Located along the Trinity Mountain Road (15 miles north of State Route 299), thousands of fire-killed trees stand immediately adjacent to a heavily used route to Trinity Lake. As these dead trees continue to deteriorate over time, structural integrity of the wood becomes compromised by wood-boring insects and decaying fungi. Physical properties such as high winds, heavy snow loads and gravity will eventually cause the trees, or parts of trees, to fall onto the road and jeopardize user safety if not treated. US Forest Service photo by Forester Todd Hamilton

 Forest Supervisor Scott Russell has approved a comprehensive road maintenance and safety project for 177 miles of road on National Forest System (NFS) land affected by the 2018 Carr and Delta Fires. This project will make significant strides to mitigate the many roadside hazards created during and after these fire events.

“The Carr/Delta Fire Road Maintenance and Safety project is designed to restore safe access within the area of these fire footprints,” explained Trinity River Management Unit District Ranger Joe Smailes. “At the same time, removing merchantable hazard trees will provide economic benefits to our community.”

The Carr/Delta Fire Road Maintenance and Safety Project authorizes the following activities:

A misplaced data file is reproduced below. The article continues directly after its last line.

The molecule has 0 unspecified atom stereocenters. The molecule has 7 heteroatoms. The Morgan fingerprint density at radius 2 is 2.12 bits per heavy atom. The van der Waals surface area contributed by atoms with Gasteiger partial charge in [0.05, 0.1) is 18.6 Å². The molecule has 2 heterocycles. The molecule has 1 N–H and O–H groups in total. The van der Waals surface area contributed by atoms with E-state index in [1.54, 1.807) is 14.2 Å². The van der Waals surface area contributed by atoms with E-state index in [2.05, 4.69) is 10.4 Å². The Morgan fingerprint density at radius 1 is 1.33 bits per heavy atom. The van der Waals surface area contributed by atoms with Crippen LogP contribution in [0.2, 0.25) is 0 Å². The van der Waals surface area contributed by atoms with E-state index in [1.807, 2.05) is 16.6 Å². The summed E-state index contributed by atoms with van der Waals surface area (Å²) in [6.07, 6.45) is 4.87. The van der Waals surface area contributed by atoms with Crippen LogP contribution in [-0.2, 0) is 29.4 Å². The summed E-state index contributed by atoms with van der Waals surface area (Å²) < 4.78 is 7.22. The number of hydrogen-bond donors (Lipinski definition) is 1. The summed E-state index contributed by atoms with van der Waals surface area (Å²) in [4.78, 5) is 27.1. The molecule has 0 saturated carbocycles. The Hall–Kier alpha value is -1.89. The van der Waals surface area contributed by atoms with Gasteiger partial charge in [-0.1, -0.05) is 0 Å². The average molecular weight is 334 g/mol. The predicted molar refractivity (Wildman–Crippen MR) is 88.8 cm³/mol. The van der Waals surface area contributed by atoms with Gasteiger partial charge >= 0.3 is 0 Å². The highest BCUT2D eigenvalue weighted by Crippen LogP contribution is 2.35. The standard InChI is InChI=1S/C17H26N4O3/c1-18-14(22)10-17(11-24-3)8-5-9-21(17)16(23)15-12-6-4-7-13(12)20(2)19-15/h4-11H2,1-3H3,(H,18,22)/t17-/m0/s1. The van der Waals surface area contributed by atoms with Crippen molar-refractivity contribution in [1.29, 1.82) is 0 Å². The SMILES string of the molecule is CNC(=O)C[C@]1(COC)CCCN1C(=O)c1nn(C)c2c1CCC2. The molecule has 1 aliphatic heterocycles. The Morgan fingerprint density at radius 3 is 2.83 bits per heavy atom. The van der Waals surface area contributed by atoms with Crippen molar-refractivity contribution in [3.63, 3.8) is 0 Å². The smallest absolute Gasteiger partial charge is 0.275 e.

• Blading, repair and improvement of road surfaces
  • Brush removal along roads for improved sight distance
  • Cleaning, repair and installation of drainage structures such as culverts, ditches, catch basins and dips
  • Dust abatement
  • Removal and installation of closure barriers
  • Installation and repair of signs
  • Felling and removal of roadside hazard trees
  • Treatment of fuels that were created during project activities. Treatments may include: pile and prescribe burn the fuels, chip, or lop and scatter.

Hazard trees that are felled will be commercially harvested on 35 miles of road (depending on operational feasibility). Hazard trees will be felled and left on site on an additional 44 miles of road. Fuels will be treated wherever hazard trees are felled. The remaining 98 miles of road occur on non-NFS land and no hazard trees will be felled and no fuels will be treated along them, although the other maintenance activities could occur.

For additional information on this project, please see the forest website at https://go.usa.gov/xmtpa or contact Environmental Coordinator Stephanie Riess at (530) 623-1755 or stephanie.riess@usda.gov.